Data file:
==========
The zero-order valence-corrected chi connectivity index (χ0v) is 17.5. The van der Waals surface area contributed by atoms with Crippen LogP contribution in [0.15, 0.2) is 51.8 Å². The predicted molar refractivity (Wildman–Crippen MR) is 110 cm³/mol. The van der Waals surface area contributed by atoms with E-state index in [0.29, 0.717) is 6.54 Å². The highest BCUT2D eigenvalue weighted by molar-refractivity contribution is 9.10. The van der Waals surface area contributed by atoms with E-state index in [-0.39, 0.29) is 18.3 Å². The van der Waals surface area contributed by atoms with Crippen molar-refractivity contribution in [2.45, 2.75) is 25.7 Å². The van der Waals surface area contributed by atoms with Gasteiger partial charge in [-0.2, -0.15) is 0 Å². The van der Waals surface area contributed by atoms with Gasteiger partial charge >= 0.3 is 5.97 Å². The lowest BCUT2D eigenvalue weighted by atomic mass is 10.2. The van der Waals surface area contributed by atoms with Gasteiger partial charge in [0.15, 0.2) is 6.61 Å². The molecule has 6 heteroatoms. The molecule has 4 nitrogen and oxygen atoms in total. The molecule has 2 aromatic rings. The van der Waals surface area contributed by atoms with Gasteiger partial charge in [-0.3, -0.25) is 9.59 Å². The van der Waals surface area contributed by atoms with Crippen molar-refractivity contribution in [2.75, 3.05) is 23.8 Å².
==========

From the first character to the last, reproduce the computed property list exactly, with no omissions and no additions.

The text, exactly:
The zero-order valence-corrected chi connectivity index (χ0v) is 17.5. The van der Waals surface area contributed by atoms with Crippen LogP contribution in [0.15, 0.2) is 51.8 Å². The predicted molar refractivity (Wildman–Crippen MR) is 110 cm³/mol. The van der Waals surface area contributed by atoms with E-state index in [0.29, 0.717) is 6.54 Å². The highest BCUT2D eigenvalue weighted by molar-refractivity contribution is 9.10. The van der Waals surface area contributed by atoms with E-state index in [-0.39, 0.29) is 18.3 Å². The van der Waals surface area contributed by atoms with Crippen molar-refractivity contribution in [2.45, 2.75) is 25.7 Å². The van der Waals surface area contributed by atoms with Gasteiger partial charge in [-0.2, -0.15) is 0 Å². The van der Waals surface area contributed by atoms with Gasteiger partial charge >= 0.3 is 5.97 Å². The lowest BCUT2D eigenvalue weighted by atomic mass is 10.2. The van der Waals surface area contributed by atoms with Gasteiger partial charge in [0.15, 0.2) is 6.61 Å². The molecule has 6 heteroatoms. The molecule has 4 nitrogen and oxygen atoms in total. The molecule has 2 aromatic rings. The van der Waals surface area contributed by atoms with Gasteiger partial charge in [-0.3, -0.25) is 9.59 Å². The van der Waals surface area contributed by atoms with Crippen molar-refractivity contribution in [2.75, 3.05) is 23.8 Å².